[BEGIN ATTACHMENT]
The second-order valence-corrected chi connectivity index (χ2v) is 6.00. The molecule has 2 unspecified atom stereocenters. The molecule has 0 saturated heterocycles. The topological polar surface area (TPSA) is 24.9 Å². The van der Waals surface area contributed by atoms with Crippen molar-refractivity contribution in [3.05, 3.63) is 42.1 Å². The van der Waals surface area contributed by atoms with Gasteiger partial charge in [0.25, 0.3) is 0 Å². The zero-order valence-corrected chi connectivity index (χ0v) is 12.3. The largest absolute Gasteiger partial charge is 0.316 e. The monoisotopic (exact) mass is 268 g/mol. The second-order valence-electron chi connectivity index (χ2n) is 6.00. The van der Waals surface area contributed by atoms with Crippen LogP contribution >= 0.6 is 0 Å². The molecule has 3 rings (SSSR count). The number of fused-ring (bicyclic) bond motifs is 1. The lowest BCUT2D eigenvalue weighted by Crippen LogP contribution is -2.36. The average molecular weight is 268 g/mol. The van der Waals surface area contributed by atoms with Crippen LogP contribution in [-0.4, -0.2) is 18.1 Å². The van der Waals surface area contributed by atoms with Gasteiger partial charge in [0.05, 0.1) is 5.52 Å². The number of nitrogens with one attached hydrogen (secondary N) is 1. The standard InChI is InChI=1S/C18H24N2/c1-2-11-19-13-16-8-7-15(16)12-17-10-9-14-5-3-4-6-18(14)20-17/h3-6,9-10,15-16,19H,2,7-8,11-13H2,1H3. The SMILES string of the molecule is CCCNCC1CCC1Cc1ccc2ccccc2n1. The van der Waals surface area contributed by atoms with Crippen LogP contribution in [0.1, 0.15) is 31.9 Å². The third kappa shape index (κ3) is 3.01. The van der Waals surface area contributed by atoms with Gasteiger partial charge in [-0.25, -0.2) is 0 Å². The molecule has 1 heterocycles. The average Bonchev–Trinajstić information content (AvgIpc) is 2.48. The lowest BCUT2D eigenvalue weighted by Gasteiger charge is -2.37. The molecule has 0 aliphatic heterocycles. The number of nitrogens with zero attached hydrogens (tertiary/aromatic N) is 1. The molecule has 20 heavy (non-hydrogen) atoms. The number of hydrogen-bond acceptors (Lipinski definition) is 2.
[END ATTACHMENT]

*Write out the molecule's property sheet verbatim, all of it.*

The second-order valence-corrected chi connectivity index (χ2v) is 6.00. The molecule has 2 unspecified atom stereocenters. The molecule has 0 saturated heterocycles. The topological polar surface area (TPSA) is 24.9 Å². The van der Waals surface area contributed by atoms with Crippen molar-refractivity contribution in [3.05, 3.63) is 42.1 Å². The van der Waals surface area contributed by atoms with Gasteiger partial charge in [0.25, 0.3) is 0 Å². The zero-order valence-corrected chi connectivity index (χ0v) is 12.3. The largest absolute Gasteiger partial charge is 0.316 e. The monoisotopic (exact) mass is 268 g/mol. The second-order valence-electron chi connectivity index (χ2n) is 6.00. The van der Waals surface area contributed by atoms with Crippen LogP contribution >= 0.6 is 0 Å². The molecule has 3 rings (SSSR count). The number of fused-ring (bicyclic) bond motifs is 1. The lowest BCUT2D eigenvalue weighted by Crippen LogP contribution is -2.36. The average molecular weight is 268 g/mol. The van der Waals surface area contributed by atoms with Crippen LogP contribution in [-0.4, -0.2) is 18.1 Å². The van der Waals surface area contributed by atoms with Gasteiger partial charge in [0.05, 0.1) is 5.52 Å². The number of nitrogens with one attached hydrogen (secondary N) is 1. The standard InChI is InChI=1S/C18H24N2/c1-2-11-19-13-16-8-7-15(16)12-17-10-9-14-5-3-4-6-18(14)20-17/h3-6,9-10,15-16,19H,2,7-8,11-13H2,1H3. The SMILES string of the molecule is CCCNCC1CCC1Cc1ccc2ccccc2n1. The van der Waals surface area contributed by atoms with Crippen LogP contribution in [0.1, 0.15) is 31.9 Å². The third kappa shape index (κ3) is 3.01. The van der Waals surface area contributed by atoms with Gasteiger partial charge in [-0.25, -0.2) is 0 Å². The molecule has 1 heterocycles. The average Bonchev–Trinajstić information content (AvgIpc) is 2.48. The lowest BCUT2D eigenvalue weighted by Gasteiger charge is -2.37. The molecule has 0 aliphatic heterocycles. The number of nitrogens with zero attached hydrogens (tertiary/aromatic N) is 1. The molecule has 20 heavy (non-hydrogen) atoms. The number of hydrogen-bond acceptors (Lipinski definition) is 2.